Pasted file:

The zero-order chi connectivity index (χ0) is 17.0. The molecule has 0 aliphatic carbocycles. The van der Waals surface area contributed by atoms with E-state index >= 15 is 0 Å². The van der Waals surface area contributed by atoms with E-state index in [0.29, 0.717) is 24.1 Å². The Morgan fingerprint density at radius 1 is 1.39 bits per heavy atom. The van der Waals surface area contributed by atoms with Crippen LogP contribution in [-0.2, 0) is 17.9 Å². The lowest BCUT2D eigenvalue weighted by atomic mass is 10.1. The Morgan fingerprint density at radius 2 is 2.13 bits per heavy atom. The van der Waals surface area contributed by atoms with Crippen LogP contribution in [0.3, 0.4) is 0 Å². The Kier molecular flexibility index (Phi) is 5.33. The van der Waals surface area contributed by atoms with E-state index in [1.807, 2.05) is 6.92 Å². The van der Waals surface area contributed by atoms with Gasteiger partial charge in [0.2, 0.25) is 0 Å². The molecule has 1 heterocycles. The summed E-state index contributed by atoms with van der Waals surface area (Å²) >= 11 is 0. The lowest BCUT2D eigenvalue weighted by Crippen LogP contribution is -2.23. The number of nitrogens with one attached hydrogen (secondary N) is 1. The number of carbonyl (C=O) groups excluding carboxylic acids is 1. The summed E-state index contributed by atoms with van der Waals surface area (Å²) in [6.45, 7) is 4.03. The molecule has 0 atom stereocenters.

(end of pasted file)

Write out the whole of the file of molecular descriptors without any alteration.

The zero-order chi connectivity index (χ0) is 17.0. The molecule has 0 aliphatic carbocycles. The van der Waals surface area contributed by atoms with E-state index >= 15 is 0 Å². The van der Waals surface area contributed by atoms with E-state index in [0.29, 0.717) is 24.1 Å². The Morgan fingerprint density at radius 1 is 1.39 bits per heavy atom. The van der Waals surface area contributed by atoms with Crippen LogP contribution in [-0.2, 0) is 17.9 Å². The lowest BCUT2D eigenvalue weighted by atomic mass is 10.1. The Morgan fingerprint density at radius 2 is 2.13 bits per heavy atom. The van der Waals surface area contributed by atoms with Crippen LogP contribution in [0.3, 0.4) is 0 Å². The Kier molecular flexibility index (Phi) is 5.33. The van der Waals surface area contributed by atoms with E-state index in [1.807, 2.05) is 6.92 Å². The van der Waals surface area contributed by atoms with Gasteiger partial charge in [0.2, 0.25) is 0 Å². The molecule has 1 heterocycles. The summed E-state index contributed by atoms with van der Waals surface area (Å²) >= 11 is 0. The lowest BCUT2D eigenvalue weighted by Crippen LogP contribution is -2.23. The number of nitrogens with one attached hydrogen (secondary N) is 1. The number of carbonyl (C=O) groups excluding carboxylic acids is 1. The summed E-state index contributed by atoms with van der Waals surface area (Å²) in [6.45, 7) is 4.03. The molecule has 0 atom stereocenters.